The large milkweed bug Oncopeltus fasciatus was one of the main study insects for a range of biological questions throughout much of the 20th century. Its importance waned with the introduction of Drosophila melanogaster as a genetic model organism. The evo-devo revolution of the turn of the century re-introduced Oncopeltus into the scientific community, and it has proved increasingly useful, mostly within a comparative context for evolution driven research. The last few years have seen a number of significant contributions to our understanding of the evolution of developmental processes in insects, and in arthropods in general, arise from work on Oncopeltus. This review presents some of the key studies and shows how they have provided new insights into evolutionary questions. The advent of whole genome sequencing and genome editing techniques is reducing the gap between Drosophila and (re-)emerging systems such as Oncopeltus. We expect that the ease of work on Oncopeltus and its pivotal phylogenetic position will contribute to the expansion of its use within the evo-devo community and more broadly in arthropod research.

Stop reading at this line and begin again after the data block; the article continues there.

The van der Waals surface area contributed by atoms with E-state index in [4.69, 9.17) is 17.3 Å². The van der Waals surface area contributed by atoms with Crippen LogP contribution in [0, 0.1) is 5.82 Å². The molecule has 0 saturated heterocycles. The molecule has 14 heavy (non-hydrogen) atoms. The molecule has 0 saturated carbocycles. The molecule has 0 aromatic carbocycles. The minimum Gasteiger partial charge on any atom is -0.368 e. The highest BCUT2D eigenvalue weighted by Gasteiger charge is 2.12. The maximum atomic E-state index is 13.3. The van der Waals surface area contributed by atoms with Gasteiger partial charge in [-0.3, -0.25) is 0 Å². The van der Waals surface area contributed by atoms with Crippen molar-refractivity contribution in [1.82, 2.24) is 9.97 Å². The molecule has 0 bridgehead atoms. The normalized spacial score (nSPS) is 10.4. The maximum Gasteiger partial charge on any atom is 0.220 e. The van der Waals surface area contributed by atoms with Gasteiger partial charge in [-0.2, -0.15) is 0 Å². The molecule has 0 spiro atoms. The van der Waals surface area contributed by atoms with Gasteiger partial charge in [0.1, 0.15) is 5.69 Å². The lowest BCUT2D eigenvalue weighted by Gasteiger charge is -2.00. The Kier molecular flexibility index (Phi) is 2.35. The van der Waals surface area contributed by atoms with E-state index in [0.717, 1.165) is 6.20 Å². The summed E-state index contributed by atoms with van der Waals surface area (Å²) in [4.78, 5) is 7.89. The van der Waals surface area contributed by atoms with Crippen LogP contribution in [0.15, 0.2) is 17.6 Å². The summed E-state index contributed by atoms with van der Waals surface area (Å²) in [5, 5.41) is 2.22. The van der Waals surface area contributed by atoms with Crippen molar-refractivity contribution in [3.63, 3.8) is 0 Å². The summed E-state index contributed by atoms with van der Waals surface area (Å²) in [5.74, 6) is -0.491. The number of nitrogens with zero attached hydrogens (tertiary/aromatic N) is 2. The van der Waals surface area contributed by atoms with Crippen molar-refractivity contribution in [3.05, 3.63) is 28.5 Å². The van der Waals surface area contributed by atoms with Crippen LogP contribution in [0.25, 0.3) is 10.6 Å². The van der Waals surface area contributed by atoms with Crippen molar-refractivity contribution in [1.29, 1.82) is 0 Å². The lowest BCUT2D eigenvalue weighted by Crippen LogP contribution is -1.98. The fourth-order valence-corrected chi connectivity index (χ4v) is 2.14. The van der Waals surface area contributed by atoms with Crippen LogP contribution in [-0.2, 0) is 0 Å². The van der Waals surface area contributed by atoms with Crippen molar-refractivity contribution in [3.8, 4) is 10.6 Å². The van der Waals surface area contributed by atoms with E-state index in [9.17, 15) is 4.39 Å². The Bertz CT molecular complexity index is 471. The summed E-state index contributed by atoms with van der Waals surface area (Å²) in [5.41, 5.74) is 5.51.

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- comparative embryology
- extraembryonic membranes
- model organism